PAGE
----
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Old 2014-11-07, 05:28   #1
Madpoo
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Default Question about false positive process

Here's a potentially weird question about false positives.

In my work on updating the exponent report page, I noticed that currently it doesn't show "bad" results in the LL section. So I'm figuring out whether to show those or not... after all, it might be interesting to see that, at some point, someone checked in a result with a residue that didn't match the double and triple checks.

While working on that, I happened up a few cases of false positives for being prime. Case in point:
http://www.mersenne.org/M52222747

Now, I see in that case, someone did another test later that day (checked in 3 hours later) that showed it composite.

But no triple-check was ever run that I could tell.

There are certain "safeguards" in place to prevent displaying results in the LL section if the residue is zero, even if that's a suspect or "bad" result, but it does show up in the history section as "Prime!"

It's mainly to make sure there's no premature disclosure of new prime discoveries before the double-check and official announcement. I'll be going through and trying to find other ways that info could "leak out" and trying to close those... sorry, I know that reading between the lines is a popular sport when a suspected prime is thought to be out there, and in the past when people did manage to find out they were decent enough to keep it quiet until the official word, but we can't be too careful. :)

Anyway, back to false positives, would it be good practice to do a triple-check right away to confirm the "composite" result? I generated a list of a handful of cases and I'm doing triple-checks on them now just to dispel any doubts; they'll be done in a couple more days. I'm 99.99% sure none of them are prime because the original result had some errors in the run and the double-checks didn't. So I don't think we any hidden gems in there. :)
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Old 2014-11-07, 12:48   #2
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I feel like questionable results ought to have high priority, whether it's a first-time with error(s) or a failed DC.
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Old 2014-11-07, 21:40   #3
Madpoo
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Quote:
Originally Posted by TheMawn View Post
I feel like questionable results ought to have high priority, whether it's a first-time with error(s) or a failed DC.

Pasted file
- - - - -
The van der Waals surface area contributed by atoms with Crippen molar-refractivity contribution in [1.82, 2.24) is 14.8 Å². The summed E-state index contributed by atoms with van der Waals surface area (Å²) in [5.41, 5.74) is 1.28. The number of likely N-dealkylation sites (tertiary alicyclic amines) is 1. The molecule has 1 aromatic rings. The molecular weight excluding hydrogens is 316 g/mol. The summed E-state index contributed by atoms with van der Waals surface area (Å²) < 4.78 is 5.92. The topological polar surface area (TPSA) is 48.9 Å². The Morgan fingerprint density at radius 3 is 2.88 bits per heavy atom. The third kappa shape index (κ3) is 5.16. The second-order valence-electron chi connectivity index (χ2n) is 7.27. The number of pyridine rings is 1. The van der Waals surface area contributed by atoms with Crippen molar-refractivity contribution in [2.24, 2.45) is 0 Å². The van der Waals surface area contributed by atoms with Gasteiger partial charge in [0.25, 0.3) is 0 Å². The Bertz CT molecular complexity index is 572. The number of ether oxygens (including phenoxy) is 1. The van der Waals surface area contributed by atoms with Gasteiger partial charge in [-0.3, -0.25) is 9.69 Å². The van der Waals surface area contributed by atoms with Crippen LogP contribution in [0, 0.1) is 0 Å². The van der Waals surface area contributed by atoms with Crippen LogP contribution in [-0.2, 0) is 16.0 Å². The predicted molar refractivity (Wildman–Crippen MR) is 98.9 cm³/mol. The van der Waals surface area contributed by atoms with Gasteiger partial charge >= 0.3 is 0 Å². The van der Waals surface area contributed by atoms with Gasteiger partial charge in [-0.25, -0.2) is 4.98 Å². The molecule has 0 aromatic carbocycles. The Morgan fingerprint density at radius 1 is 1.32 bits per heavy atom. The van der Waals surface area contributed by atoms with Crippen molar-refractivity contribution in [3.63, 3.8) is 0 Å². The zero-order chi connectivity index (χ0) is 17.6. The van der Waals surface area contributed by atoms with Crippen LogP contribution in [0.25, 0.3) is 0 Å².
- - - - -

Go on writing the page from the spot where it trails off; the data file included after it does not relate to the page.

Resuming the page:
I might have to figure out some good way of showing which exponents would be good candidates for triple-checks.

The good (or bad?) news is that none of the triple-checks I've completed so far for exponents that had reported prime are all composite after all.

There was one that I didn't want to mention that got checked in last year (July 2013) that said it was prime, and hadn't even had a double-check yet. I was under the impression it had been checked by someone else but I didn't see any records of it. It's composite though. :) But of course now it'll need a triple-check to verify my result.

http://www.mersenne.org/M60404837

Here's one I'm triple-checking now and should have a good triple-check in another couple days (45 hours to be exact):
http://www.mersenne.org/M53878507

In general, there aren't that many LL tests needing a triple-check, and if it does need one, then it'll get assigned using the normal double-check process. I do think that false positives for being prime deserve a good triple-check right away though. I imagine they probably are most of the time. I looked back here on the forum for other examples when false positives came to light, and it looked like George had a few folks checking them out simultaneously on multiple systems.

It might just be that the ones I found had their Prime95 verification checked in, but whoever did another verification CudaLucas or something didn't get that result checked in. Which would be a shame of course, but I could see that happening.

By the way, sometimes a residue is all zeros *except* for the last digit, like maybe a 2 or a 4 or whatever . Since the last 2 digits are masked unless it's verified, I think some people have spotted those in the results and thought that might be the hidden prime.

So, for the record, yes, it does happen, and maybe it's a bug similar to what causes false positives in the first place, but there are over a dozen where the residue is all zeros except the last 1 or 2 digits. :) Enjoy!
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Old 2014-11-07, 23:19   #4
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If you complete a 55M exponent with a non-zero error code, it will take several years before you find out if the result actually had a problem.

If the potential error is immediately handed back out (as a first time check) with high priority, you get a confirmation of yea-or-nay within a couple of months.

This is the reason I like to run a mix of DC and LL. I want to keep the DC train rolling, but I want to put my fast hardware to work on the harder assignments too. The added assurance of a constant flow of correct DC residues gives me more confidence in my LL results.
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